b) Menu will pop up.
    c) Click on the ‘Report Tweet’ button.
    d) New Menu will be displayed ‘What is going on with this tweet’.
    e) Click on the appropriate option.
    f) Click on the Button ‘Done’ on the top-right corner.
  5. LinkedIn: Procedure to Report Cyberbullying on LinkedIn:
    a) Click on the three linear dots on the top-right corner of the post which is a cyberbully.
    b) Menu will pop up.
    c) Click on the ‘Report this post’ option.
    d) New Menu will be displayed with the title ‘Why are you reporting this post?’.
    e) Click on the appropriate option.
    f) New Menu will be displayed with.
    g) Click on the appropriate option and then click on the ‘Submit’ button.
    h) Click on the Button ‘Done’ on the top-right corner.

Other social platforms such as Telegram, Snapchat etc. have the almost similar procedure of reporting any fake news.

Important Do’s & Don’ts
Hereinbelow are the Do’s & Don’ts to stay safe online which are mentioned in the booklet jointly issued by the NCERT and UNESCO.

Do’s
o Create a strong password according to password guidelines, and frequently change passwords to prevent misuse.
o Read the privacy settings very carefully on social networking sites.
o Communicate only with known people.
o Be careful while posting photographs, videos and any sensitive information on websites as they leave digital footprints which stay online forever.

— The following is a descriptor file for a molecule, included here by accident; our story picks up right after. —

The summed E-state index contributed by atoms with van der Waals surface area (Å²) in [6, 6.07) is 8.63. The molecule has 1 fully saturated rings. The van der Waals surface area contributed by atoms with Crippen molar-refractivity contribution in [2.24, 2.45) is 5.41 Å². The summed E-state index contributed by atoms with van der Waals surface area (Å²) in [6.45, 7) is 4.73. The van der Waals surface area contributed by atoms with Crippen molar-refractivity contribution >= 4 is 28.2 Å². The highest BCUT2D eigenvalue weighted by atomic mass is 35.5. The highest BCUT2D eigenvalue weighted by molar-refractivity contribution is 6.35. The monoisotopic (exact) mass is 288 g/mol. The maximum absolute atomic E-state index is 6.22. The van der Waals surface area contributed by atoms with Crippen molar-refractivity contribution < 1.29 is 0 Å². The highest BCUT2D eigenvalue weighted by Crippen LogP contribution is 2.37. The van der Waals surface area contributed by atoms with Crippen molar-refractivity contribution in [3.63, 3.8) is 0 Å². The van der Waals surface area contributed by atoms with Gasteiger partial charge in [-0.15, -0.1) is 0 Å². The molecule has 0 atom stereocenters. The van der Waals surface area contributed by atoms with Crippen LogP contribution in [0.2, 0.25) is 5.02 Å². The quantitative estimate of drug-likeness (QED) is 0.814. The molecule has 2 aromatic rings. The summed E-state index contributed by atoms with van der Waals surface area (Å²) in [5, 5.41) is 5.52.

o Ensure that only authorized personnel access computer systems and labs.
o Report immediately to the support team of networking site if you suspect that your account have been hacked or stolen.
o Invest in a strong network security system.
o Use only verified open source or licensed software and operating systems.
o Set up your computer for automatic antivirus software and operating system updates.

Don’ts
o Don’t reveal your password to anyone other than your parent or guardian.
o Don’t reveal personal information like age, address, phone number, school name etc. as this can lead to identity theft.
o Don’t post anything which hurts others feelings.
o Don’t post your friends’ information on networking sites, which can put them at risk.
o Don’t forward anything that you read on social media without verifying it from a trusted source.
o Don’t leave your account unattended after login, log out when you are not using it.
o Don’t create fake profiles for yourself on any social networking site.
o Don’t use personal devices such as personal USBs or hard drives on public networks or computers.
o Don’t open links and attachments on social networking sites and block file extensions such as .bat, .cmd, .exe, .pif by filtering software.

After going through the above-mentioned facts, it is evident that special law is extremely required to put an end to cyberbullying. Other countries such as Canada, U.K. and other European countries have enacted special laws to deal with cyberbullying. In Tennessee, the law is enacted that punishes any person involved in cyberbullying with $2400, imprisonment for 1 year and demeanour. In India government should enact a special against cyberbullying as early as possible otherwise situation will become worse.
Authored By: Adv. Anant Sharma & Satwik Sharma